ND Impact Partners launched in 2014 as an opportunity for our business alumni to partner with nonprofits in Chicago. We required that each nonprofit partner would also have a Notre Dame connection; the nonprofits all have a Notre Dame alum as either a staff member, a key volunteer, or a board member. Nonprofits have to apply to be a part of the initiative, and they must commit a staff member to act as the liaison throughout the course of the six month project. This limits the risk of incomplete projects and ensures a deeper level of connection between our alumni volunteers and their nonprofit partners.

Our alumni are vetted for the program, too. The Graduate Alumni Relations Office reviews the alumni applications and interviews the top applicants before placing each alum onto a team. They also must apply to be on a team, indicate why they are interested, and indicate their level of interest in each of the projects that ND Impact Partners is taking on. We then form teams with six alumni each. In the past, the teams have had six months to complete their projects; going forward, this has changed to four months. There is a loose structure to the teams, with one alum taking the role of Project Lead and a second alum taking the role of Project Manager.

It’s crucial to remember that this is a strategy for deep engagement with small alumni groups. Due to the nature of the work, it is difficult to get a significant number of alumni involved; interest across the alumni body is not as high as you would have for a networking event or game watch. The return, however, is significant.

We had 30 alumni comprising 5 teams last year, and the alumni who were involved have developed deep connections with their project partners and with the College of Business. What is especially worth noting is that about half of the alumni who have participated in the program since 2014 had previously not had an active relationship with the College of Business.

Anecdotally, we have also seen a number of interesting things happen since launching the program:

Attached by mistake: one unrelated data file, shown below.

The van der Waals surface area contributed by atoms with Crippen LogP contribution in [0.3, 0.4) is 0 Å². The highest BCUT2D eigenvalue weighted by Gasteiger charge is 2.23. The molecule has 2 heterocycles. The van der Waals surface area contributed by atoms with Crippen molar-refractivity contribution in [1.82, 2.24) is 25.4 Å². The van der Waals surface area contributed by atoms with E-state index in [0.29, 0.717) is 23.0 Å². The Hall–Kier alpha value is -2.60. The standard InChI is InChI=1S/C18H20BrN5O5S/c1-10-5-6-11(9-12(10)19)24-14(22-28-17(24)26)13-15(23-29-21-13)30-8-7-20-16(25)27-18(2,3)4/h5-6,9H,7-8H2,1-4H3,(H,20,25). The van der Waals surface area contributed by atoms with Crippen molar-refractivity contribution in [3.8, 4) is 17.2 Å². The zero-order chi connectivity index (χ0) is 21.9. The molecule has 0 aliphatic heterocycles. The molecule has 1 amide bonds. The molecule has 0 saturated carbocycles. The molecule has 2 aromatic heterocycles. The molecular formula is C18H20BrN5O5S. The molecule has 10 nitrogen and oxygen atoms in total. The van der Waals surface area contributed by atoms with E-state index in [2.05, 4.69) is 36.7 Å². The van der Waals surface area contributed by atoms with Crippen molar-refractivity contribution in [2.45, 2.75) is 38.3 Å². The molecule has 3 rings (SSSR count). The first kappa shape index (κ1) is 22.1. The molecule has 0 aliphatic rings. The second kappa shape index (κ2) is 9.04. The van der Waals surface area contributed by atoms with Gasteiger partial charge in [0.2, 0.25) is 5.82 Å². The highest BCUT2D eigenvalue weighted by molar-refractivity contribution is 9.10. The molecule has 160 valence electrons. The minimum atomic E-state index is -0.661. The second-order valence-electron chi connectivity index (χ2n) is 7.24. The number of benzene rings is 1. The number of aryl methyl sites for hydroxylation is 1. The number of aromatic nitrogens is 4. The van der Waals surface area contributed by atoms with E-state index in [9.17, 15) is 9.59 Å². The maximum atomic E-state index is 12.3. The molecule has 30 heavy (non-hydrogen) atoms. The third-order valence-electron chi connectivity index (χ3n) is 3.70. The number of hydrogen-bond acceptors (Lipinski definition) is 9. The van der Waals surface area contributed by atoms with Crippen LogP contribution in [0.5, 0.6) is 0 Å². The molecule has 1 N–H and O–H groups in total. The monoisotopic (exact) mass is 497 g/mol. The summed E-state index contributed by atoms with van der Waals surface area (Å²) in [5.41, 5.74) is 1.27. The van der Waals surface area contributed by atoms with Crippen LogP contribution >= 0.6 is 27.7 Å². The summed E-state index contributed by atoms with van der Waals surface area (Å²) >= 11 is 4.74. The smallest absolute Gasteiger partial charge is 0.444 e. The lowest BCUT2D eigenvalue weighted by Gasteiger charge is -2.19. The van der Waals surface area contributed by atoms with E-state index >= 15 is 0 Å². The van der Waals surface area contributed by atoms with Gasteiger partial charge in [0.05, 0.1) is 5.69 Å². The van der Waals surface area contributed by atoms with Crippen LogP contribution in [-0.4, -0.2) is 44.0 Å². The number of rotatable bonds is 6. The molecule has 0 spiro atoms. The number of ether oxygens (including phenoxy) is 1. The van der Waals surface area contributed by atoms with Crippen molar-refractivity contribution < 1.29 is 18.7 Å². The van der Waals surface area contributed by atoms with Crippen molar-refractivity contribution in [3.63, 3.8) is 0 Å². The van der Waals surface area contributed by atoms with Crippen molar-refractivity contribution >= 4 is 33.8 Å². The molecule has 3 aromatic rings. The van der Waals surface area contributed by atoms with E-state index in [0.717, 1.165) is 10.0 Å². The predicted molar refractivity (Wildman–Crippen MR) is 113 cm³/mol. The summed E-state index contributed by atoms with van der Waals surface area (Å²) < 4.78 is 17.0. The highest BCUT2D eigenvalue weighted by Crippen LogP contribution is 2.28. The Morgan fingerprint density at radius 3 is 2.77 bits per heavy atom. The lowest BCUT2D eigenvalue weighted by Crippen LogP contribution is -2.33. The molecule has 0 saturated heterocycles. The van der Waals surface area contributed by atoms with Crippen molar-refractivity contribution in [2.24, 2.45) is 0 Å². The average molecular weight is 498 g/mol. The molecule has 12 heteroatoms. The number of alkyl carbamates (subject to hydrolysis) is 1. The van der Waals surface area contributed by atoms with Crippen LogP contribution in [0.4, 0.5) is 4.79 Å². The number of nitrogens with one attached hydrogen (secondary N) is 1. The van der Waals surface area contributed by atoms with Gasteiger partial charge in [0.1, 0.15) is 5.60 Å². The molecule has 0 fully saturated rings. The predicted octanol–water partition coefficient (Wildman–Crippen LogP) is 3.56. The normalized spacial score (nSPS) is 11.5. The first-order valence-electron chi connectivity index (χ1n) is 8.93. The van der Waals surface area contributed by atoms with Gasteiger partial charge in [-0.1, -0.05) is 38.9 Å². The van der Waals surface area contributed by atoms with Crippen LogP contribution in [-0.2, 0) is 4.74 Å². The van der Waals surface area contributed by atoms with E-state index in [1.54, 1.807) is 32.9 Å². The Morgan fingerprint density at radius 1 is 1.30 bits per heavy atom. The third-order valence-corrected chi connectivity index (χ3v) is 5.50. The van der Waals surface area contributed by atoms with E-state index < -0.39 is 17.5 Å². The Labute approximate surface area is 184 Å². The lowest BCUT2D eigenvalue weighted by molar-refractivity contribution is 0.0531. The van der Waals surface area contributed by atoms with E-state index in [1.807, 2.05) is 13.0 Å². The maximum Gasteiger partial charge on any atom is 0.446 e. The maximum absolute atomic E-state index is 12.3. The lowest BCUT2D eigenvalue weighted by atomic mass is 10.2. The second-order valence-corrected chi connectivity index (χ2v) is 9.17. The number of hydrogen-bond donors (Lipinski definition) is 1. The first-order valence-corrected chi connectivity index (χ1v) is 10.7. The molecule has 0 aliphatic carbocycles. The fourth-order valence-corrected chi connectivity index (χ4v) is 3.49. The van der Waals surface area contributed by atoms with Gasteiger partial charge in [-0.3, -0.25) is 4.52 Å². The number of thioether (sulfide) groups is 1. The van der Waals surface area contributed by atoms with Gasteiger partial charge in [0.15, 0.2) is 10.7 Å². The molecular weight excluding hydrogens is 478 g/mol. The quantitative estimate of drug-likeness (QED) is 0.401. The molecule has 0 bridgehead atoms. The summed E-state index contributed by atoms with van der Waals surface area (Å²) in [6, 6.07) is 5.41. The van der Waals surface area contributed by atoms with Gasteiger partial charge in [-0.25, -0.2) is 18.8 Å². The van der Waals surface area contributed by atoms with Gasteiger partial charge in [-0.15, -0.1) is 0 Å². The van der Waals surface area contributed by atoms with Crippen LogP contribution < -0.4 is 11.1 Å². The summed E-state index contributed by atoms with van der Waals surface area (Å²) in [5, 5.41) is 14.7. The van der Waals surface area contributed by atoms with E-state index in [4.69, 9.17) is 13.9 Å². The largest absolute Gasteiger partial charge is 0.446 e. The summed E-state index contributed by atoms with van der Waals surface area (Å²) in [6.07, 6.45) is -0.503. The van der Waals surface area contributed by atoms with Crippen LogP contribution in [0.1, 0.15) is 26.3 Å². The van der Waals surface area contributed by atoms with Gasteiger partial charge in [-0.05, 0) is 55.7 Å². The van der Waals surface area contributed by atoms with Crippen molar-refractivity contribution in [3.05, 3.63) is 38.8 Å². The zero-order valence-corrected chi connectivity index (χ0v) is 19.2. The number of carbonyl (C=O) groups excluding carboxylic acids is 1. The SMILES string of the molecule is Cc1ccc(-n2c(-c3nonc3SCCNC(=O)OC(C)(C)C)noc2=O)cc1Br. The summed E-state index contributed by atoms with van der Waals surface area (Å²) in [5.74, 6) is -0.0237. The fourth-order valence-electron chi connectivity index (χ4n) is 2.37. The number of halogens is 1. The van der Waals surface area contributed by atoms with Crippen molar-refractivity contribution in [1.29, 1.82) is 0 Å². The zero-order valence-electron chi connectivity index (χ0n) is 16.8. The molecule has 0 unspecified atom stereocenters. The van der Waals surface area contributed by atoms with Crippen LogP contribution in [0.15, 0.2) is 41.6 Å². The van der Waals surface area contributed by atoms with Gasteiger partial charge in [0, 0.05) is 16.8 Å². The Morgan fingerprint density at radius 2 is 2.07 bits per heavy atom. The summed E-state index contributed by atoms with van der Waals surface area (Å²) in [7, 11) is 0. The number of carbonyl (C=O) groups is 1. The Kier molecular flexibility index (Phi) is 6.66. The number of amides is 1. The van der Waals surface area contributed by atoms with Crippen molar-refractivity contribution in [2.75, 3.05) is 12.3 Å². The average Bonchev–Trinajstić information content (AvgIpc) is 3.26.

• We have a former team member who is now on our graduate alumni board.
  • Another team member is actively pursuing a career at the University.
  • Many have begun attending our regional events who had never attended them before.
  • The program has also helped generate some great interest stories for the College, along with an in-depth video on one of the programs.

Finally, the alumni who are involved have the opportunity to enhance their own business skills, while also developing very deep relationships with a small group of fellow alums. We have heard back from many alums involved in the program who have said they continue to keep in touch with their alumni teammates.

Food for Thought

As I noted above, this initiative is not without risks to the institution. If your school launches something similar, realize that at some point, there will be a project that will fail. You will have a team that is not able to complete its project on time due to attrition or lack of interest from certain team members. However, as long as this is part of your expectation going in — and as long as you are up front about the risk with both your alumni team members and your nonprofit partners — you will have a successful initiative. A program like this adds something different to your engagement portfolio and helps you reach alumni in a vastly different way than you may have been reaching them before.

Tim Ponisciak runs the blog Alumni Catalyst, offering lessons and examples from the corporate world of marketing that can inspire new ideas in annual giving and alumni relations. He is also the author of the book Innovative Strategies for Annual Giving and Alumni Relations: Lessons from the Corporate World (Academic Impressions, 2015).